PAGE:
Results were statistically analyzed with a t-test, Mann-Whitney U test, and Spearman's test for correlations, as required.
Baseline CD phenotypes of T cells in children with Hashimoto's thyroiditis and in healthy controls.
T cell subset (antygen)
Contribution in peripheral Blood mononuclear cells (mean% ± SD)
20.6 ± 9.6
21.1 ± 9.5
1.0 ± 0.8*
2.51 ± 1.6*
7.9 ± 4.9
7.9 ± 3.5
1.2 ± 1.6*
2.5 ± 2.0*
23.7 ± 10.1
23.9 ± 9.6
16.6 ± 8.3
16.9 ± 5.9
32.2 ± 14.2
33.2 ± 12.7
2.6 ± 1.8*
4.5 ± 1.5*
The CD152 (CTLA-4) is a key negative regulator of T-cell activation. Previous studies based on the association between the CTLA-4 gene polymorphisms and Graves's disease and Hashimoto's thyroiditis showed that this antigen is involved in the pathogenesis of autoimmune thyroid diseases. Nevertheless, the functional effect of particular polymorphisms has not yet been elucidated. Anjos et al  suggested that the impairment of CTLA-4 function is due to decreased surface expression of CD152 on T cells. They explained it with alterations in the signal peptide of CTLA-4, leading to impaired processing to the cell surface. Our previous observation that the percentage of T cells with the surface expression of CD152 was significantly lower in children with Hashimoto's thyroiditis than in healthy controls is in agreement with the above outlined results . In the present study we found that in patients with a lower amount of CD152+ T cells, the level of anti-thyroglobulin antibodies was statistically greater. The explanation of this finding seems to be a logical consequence of CTLA-4 function. The expression of CD152+ on T cells is a key factor for the termination of an immune response. Thus, a decreased number of CD152+ T cells can be responsible for a continuous activation of autoreactive T cells and for the development of autoimmune processes. This is in agreement with Anjos et al , who reported a decreased amount of CTLA-4 on the T cell surface, which promotes T lymphocyte proliferation leading to autoimmune disease.
Laboratory markers of autoimmune thyroiditis are the anti-thyroid autoantibodies. In our patients, only did anti-thyroglobulin antibodies correlate with decreased expression of CD152 and anti-thyroperoxidase antibodies did not. Some studies of the natural course of Hashimoto's thyroiditis in children have shown that anti-thyroglobulin antibodies can appear earlier and reach higher levels than anti-thyroperoxidase antibodies. The preponderance of anti-thyroglobulin antibodies at early stages of autoimmune thyroiditis in children has been documented in several papers [13, 14]. The best human models for the investigation of the natural development of autoimmune thyroiditis are the populations who initiate the mandatory iodination. According to these data, several years after the start of iodination anti-thyroglobulin antibodies rise as the first marker of autoimmune thyroiditis [15, 16]. The hypothesis that thyroglobulin is a thyroid antigen, easily available to the immune system, which can initiate an autoimmune response remains still attractive [17–19]. It is known that iodination of the thyroglobulin particle alters its immunogenicity and exposes cryptic epitopes, which may break the peripheral tolerance and initiate an autoimmune process . Anti-Tg antibodies are normally found in human serum, but they are referred to as natural autoantibodies, are poly-specific, and have different affinity for epitopes than anti-Tg antibodies from patients with Hashimoto's thyroiditis . In the present study, our patients' anti-Tg antibodies correlated with decreasing expression of CD152, especially on CD4+ T cell. This T cell subset is important in humoral responses and antibodies production. It is known that the level of anti-thyroid antibodies is not constant in patients with autoimmune thyroiditis and varies during the disease development. The correlation between the level of antibodies and CD152 expression found in our patients may suggest that CD152 expression on CD4+ might be involved in alterations of antibodies in the course of disease. This observation requires further supportive explorations and a follow-up of the examined patients. We conclude that in children with Hashimoto's thyroiditis the number of T cell positive for CD152 is decreased compared with healthy children. The number of CD4+CD152+ T cells negatively correlates with the level of anti-thyroglobulin antibodies.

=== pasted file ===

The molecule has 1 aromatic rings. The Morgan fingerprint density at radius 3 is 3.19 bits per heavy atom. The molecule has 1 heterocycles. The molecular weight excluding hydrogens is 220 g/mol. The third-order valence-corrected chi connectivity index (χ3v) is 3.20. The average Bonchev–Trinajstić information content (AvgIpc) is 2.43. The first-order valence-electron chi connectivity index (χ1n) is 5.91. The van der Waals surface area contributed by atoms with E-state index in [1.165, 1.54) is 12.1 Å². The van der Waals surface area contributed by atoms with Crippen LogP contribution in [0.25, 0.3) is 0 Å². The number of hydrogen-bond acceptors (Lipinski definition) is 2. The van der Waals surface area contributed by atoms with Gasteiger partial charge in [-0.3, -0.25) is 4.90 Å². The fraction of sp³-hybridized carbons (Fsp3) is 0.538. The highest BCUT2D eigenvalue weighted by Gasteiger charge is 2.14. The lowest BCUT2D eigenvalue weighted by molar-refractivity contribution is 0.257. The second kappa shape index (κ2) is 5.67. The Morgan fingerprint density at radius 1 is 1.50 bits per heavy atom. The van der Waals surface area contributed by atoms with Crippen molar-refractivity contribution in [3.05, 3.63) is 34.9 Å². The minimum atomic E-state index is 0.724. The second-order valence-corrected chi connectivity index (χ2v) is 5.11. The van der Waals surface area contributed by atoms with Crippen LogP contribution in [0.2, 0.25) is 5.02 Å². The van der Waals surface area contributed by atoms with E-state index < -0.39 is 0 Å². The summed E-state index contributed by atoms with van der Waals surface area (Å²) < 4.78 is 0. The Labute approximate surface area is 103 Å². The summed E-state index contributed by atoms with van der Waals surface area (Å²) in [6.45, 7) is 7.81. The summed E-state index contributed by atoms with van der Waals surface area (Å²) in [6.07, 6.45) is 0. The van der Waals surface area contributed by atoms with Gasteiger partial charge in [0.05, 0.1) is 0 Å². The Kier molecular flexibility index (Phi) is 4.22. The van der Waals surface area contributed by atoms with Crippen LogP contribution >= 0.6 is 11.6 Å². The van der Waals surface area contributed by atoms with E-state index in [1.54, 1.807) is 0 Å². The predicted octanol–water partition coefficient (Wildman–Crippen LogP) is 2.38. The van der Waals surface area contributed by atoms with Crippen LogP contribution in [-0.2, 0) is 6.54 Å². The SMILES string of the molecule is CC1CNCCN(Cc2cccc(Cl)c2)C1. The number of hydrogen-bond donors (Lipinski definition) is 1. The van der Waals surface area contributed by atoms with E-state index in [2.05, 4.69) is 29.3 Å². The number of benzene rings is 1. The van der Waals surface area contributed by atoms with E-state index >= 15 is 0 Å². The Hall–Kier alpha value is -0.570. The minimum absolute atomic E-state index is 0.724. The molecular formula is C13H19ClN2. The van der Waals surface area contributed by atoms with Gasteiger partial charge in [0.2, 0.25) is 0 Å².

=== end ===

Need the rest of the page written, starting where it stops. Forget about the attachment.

Conflicts of interest
The authors declare that they have no competing interests.